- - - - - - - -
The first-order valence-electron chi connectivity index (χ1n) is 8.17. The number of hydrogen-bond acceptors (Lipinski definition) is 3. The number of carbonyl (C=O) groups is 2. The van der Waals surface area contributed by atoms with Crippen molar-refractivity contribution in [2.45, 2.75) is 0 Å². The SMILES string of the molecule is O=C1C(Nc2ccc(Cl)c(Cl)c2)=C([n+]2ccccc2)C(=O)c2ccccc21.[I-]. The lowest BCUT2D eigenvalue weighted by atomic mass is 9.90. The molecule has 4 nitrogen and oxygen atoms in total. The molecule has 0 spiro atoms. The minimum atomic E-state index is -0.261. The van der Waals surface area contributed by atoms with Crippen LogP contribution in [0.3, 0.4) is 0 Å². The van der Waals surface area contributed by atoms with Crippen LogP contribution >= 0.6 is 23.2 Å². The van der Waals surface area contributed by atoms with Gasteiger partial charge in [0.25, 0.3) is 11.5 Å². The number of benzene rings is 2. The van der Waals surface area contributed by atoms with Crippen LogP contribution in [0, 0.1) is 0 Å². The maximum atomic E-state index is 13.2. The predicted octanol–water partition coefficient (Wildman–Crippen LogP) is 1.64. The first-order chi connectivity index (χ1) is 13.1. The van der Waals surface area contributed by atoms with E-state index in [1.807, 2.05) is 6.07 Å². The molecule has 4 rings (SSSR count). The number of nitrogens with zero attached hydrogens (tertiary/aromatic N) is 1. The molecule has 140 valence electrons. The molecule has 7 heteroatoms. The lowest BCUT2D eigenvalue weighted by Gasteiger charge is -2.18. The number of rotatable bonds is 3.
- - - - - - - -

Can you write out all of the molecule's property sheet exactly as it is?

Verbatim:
The first-order valence-electron chi connectivity index (χ1n) is 8.17. The number of hydrogen-bond acceptors (Lipinski definition) is 3. The number of carbonyl (C=O) groups is 2. The van der Waals surface area contributed by atoms with Crippen molar-refractivity contribution in [2.45, 2.75) is 0 Å². The SMILES string of the molecule is O=C1C(Nc2ccc(Cl)c(Cl)c2)=C([n+]2ccccc2)C(=O)c2ccccc21.[I-]. The lowest BCUT2D eigenvalue weighted by atomic mass is 9.90. The molecule has 4 nitrogen and oxygen atoms in total. The molecule has 0 spiro atoms. The minimum atomic E-state index is -0.261. The van der Waals surface area contributed by atoms with Crippen LogP contribution in [0.3, 0.4) is 0 Å². The van der Waals surface area contributed by atoms with Crippen LogP contribution >= 0.6 is 23.2 Å². The van der Waals surface area contributed by atoms with Gasteiger partial charge in [0.25, 0.3) is 11.5 Å². The number of benzene rings is 2. The van der Waals surface area contributed by atoms with Crippen LogP contribution in [0, 0.1) is 0 Å². The maximum atomic E-state index is 13.2. The predicted octanol–water partition coefficient (Wildman–Crippen LogP) is 1.64. The first-order chi connectivity index (χ1) is 13.1. The van der Waals surface area contributed by atoms with E-state index in [1.807, 2.05) is 6.07 Å². The molecule has 4 rings (SSSR count). The number of nitrogens with zero attached hydrogens (tertiary/aromatic N) is 1. The molecule has 140 valence electrons. The molecule has 7 heteroatoms. The lowest BCUT2D eigenvalue weighted by Gasteiger charge is -2.18. The number of rotatable bonds is 3.